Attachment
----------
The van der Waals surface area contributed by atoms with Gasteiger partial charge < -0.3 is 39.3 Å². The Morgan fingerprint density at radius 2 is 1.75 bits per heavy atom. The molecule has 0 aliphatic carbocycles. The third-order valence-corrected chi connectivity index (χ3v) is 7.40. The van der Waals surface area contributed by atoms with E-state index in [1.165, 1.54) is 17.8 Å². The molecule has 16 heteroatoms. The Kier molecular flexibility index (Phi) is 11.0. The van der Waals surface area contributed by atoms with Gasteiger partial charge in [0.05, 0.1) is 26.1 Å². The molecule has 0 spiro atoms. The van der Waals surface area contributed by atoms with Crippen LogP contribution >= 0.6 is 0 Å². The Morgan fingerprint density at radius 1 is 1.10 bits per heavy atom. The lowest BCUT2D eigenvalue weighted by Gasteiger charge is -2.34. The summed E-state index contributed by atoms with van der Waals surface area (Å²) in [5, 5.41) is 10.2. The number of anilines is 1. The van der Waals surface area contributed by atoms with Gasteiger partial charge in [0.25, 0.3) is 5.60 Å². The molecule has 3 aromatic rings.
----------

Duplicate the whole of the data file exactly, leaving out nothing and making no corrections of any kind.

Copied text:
The van der Waals surface area contributed by atoms with Gasteiger partial charge < -0.3 is 39.3 Å². The Morgan fingerprint density at radius 2 is 1.75 bits per heavy atom. The molecule has 0 aliphatic carbocycles. The third-order valence-corrected chi connectivity index (χ3v) is 7.40. The van der Waals surface area contributed by atoms with E-state index in [1.165, 1.54) is 17.8 Å². The molecule has 16 heteroatoms. The Kier molecular flexibility index (Phi) is 11.0. The van der Waals surface area contributed by atoms with Gasteiger partial charge in [0.05, 0.1) is 26.1 Å². The molecule has 0 spiro atoms. The van der Waals surface area contributed by atoms with Crippen LogP contribution >= 0.6 is 0 Å². The Morgan fingerprint density at radius 1 is 1.10 bits per heavy atom. The lowest BCUT2D eigenvalue weighted by Gasteiger charge is -2.34. The summed E-state index contributed by atoms with van der Waals surface area (Å²) in [5, 5.41) is 10.2. The number of anilines is 1. The van der Waals surface area contributed by atoms with Gasteiger partial charge in [0.25, 0.3) is 5.60 Å². The molecule has 3 aromatic rings.